Last night's Library of Congress concert observing the 244th anniversary of Antonio Stradivari's death was not your average chamber music event. It lasted almost 2 1/2 hours, almost unthinkably long for such a concert. Furthermore, the climactic piece was a violin concerto, with the string quartet and piano accompanying. Imagine that! But the thing that kept sticking in my mind as the evening proceeded was a line in yesterday's review of Baryshnikov in Stravinsky's and Balanchine's "Apollo," which was called "worth the whole season." That was the kind of concert we heard last night.
Chausson's violin concerto for soloist, quartet and piano is almost never heard these days, even though it is considerably finer than almost any other French concerto. And the only happy lesson we can draw from that is when you hear it as it was played last night by Itzhak Perlman, the Juilliard Quartet and Jorge Bolet, the experience is further sweetened by its rarity. Something like the bleak melancholy of the lyric third movement makes the sentimental goo of most other concerto slow movements that were contemporary with it sound even more cliche'd than usual.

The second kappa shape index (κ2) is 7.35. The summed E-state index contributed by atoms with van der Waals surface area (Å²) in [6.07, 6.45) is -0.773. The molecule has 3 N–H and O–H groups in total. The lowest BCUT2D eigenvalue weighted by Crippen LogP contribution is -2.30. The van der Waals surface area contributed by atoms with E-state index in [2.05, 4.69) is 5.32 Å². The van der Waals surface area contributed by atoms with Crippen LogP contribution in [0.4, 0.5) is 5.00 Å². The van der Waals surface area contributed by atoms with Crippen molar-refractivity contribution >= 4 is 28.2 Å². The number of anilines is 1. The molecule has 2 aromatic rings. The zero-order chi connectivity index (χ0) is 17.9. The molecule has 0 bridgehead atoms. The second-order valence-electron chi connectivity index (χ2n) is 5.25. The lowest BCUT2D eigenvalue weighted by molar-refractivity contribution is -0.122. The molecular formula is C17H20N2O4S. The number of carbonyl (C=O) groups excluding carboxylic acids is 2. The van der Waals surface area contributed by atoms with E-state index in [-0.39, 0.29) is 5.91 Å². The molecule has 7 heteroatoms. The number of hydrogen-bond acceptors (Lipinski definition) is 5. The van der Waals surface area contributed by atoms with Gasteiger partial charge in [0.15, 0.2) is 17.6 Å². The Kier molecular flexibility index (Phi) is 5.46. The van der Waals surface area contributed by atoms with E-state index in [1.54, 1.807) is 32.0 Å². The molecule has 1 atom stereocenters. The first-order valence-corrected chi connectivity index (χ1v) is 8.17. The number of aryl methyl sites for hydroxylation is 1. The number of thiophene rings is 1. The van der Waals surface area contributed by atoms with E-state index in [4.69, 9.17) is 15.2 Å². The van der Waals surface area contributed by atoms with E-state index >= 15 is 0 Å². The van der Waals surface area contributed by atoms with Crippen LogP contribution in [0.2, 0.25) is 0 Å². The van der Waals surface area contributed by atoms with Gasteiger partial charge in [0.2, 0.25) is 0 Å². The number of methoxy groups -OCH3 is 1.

The Debussy Quartet opened the evening, with its cascading current of transparent impressionist textures flowing with an ease that can be expected only from ensembles of the Juilliard's authority.
All the music was late 19th-century French, but the gulf seemed particularly wide between Debussy and the richer emotionalism of Franck's Piano Quintet.
The normally ever-so-reserved Coolidge Auditorium audience actually rose after the Chausson with a standing ovation.
There is at least some good news for those who have no seats for tonight's repeat -- WETA-FM will broadcast it live at 8 p.m. Cancel your plans to a seated embassy dinner or give away your tickets to "Evita" and stay home and hear it.